Candles were scarce. Darkness set in at three, and the time till six when electric light was given was especially hard to live through. The unhealthy quiet of the town, portentous silence of the empty streets magnified apprehension to an unbearable tensity. Hearing had grown to such acuteness as to catch from afar a faintly audible sound of footsteps on the thick snow. A rifle-shot, a burst of machine-gun fire and all quiet again. See more
On some evenings lights moved to and fro in the dark court yard down below, soldiers come for perquisition. I had been spared their visits. The searches were chiefly made on the instigation of the house committee. Though my new servant belonged to it, she always behaved decently to me.
Like microbes on the body of a sick man, the rumours grew more numerous with every passing day; newspapers born overnight disseminated panicky information and concocted slander. How the big posters hanging in the main street escaped my attention, I don't know. In the evening the telephone rang, and an old friend anxiously asked, “Are you safe?” I couldn’t believe my ears when he told me that today’s posters featured my full name, with the words “German spy” inscribed underneath.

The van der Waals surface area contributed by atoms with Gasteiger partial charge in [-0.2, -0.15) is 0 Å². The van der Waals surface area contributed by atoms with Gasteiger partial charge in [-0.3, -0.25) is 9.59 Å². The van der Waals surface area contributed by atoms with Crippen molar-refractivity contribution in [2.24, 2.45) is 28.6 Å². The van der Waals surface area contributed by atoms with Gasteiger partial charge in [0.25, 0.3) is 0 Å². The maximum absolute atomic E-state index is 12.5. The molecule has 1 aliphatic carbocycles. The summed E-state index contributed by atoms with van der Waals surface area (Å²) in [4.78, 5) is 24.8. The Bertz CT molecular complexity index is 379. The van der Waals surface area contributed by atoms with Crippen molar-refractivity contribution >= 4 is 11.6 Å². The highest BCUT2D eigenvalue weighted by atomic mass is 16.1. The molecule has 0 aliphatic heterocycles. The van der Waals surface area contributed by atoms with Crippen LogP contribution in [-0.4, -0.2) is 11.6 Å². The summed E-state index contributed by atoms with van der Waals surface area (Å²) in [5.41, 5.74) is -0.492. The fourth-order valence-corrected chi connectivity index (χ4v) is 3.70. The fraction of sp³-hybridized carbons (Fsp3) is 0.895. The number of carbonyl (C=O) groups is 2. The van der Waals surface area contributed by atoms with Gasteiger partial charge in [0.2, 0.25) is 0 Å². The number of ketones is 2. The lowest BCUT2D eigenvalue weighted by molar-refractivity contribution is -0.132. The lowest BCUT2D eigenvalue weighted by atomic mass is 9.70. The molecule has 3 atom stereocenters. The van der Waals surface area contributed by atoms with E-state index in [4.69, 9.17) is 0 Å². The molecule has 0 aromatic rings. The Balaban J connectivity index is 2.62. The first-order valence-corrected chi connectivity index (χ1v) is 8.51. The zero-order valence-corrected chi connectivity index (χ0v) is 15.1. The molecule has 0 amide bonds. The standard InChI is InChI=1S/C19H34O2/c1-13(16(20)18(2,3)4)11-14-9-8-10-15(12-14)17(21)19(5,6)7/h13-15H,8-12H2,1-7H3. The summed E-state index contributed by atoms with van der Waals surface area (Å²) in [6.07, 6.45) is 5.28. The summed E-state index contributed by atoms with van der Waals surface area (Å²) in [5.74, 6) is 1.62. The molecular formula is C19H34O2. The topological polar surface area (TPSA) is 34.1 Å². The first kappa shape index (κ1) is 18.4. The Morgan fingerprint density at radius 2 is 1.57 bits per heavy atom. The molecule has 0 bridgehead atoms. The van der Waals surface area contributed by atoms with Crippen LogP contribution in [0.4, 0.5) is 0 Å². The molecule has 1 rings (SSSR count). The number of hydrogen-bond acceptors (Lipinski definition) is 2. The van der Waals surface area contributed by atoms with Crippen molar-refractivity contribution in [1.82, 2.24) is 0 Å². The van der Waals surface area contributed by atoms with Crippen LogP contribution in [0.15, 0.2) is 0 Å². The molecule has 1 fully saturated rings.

I went to perform at Kieff. No suite of balletomanes followed me, as it had a few years ago on a similar occasion. Their ranks had thinned, their traditions slackened ; spirited escapades were now out of place. My self-constituted knight and factotum, Vinogradoff, alone went to Kieff after me. Simple and illiterate man, his frantic devotion to the Ballet, and the fact that he had seen the glory of Virginia Zucchi alone qualified him as a leader of the gallery. He was fervently attached to me. Purple and apopleptic he used to rush from one end of the gallery to another shouting my name as a war-cry.